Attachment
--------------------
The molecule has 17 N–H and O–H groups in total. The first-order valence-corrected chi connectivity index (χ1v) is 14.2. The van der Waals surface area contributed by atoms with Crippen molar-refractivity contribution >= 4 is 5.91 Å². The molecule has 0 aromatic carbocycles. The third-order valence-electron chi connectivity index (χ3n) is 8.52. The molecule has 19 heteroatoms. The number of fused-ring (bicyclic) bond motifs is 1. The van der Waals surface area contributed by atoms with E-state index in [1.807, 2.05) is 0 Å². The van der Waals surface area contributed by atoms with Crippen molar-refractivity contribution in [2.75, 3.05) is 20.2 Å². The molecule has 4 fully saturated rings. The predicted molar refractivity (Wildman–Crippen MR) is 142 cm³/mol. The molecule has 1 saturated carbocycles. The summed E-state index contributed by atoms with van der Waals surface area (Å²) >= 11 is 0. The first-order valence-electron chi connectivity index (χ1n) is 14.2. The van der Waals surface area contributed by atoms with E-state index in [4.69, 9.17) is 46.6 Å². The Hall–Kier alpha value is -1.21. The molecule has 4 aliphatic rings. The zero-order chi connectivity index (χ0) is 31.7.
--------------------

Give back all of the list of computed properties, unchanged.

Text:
The molecule has 17 N–H and O–H groups in total. The first-order valence-corrected chi connectivity index (χ1v) is 14.2. The van der Waals surface area contributed by atoms with Crippen molar-refractivity contribution >= 4 is 5.91 Å². The molecule has 0 aromatic carbocycles. The third-order valence-electron chi connectivity index (χ3n) is 8.52. The molecule has 19 heteroatoms. The number of fused-ring (bicyclic) bond motifs is 1. The van der Waals surface area contributed by atoms with E-state index in [1.807, 2.05) is 0 Å². The van der Waals surface area contributed by atoms with Crippen molar-refractivity contribution in [2.75, 3.05) is 20.2 Å². The molecule has 4 fully saturated rings. The predicted molar refractivity (Wildman–Crippen MR) is 142 cm³/mol. The molecule has 1 saturated carbocycles. The summed E-state index contributed by atoms with van der Waals surface area (Å²) >= 11 is 0. The first-order valence-electron chi connectivity index (χ1n) is 14.2. The van der Waals surface area contributed by atoms with E-state index in [4.69, 9.17) is 46.6 Å². The Hall–Kier alpha value is -1.21. The molecule has 4 aliphatic rings. The zero-order chi connectivity index (χ0) is 31.7.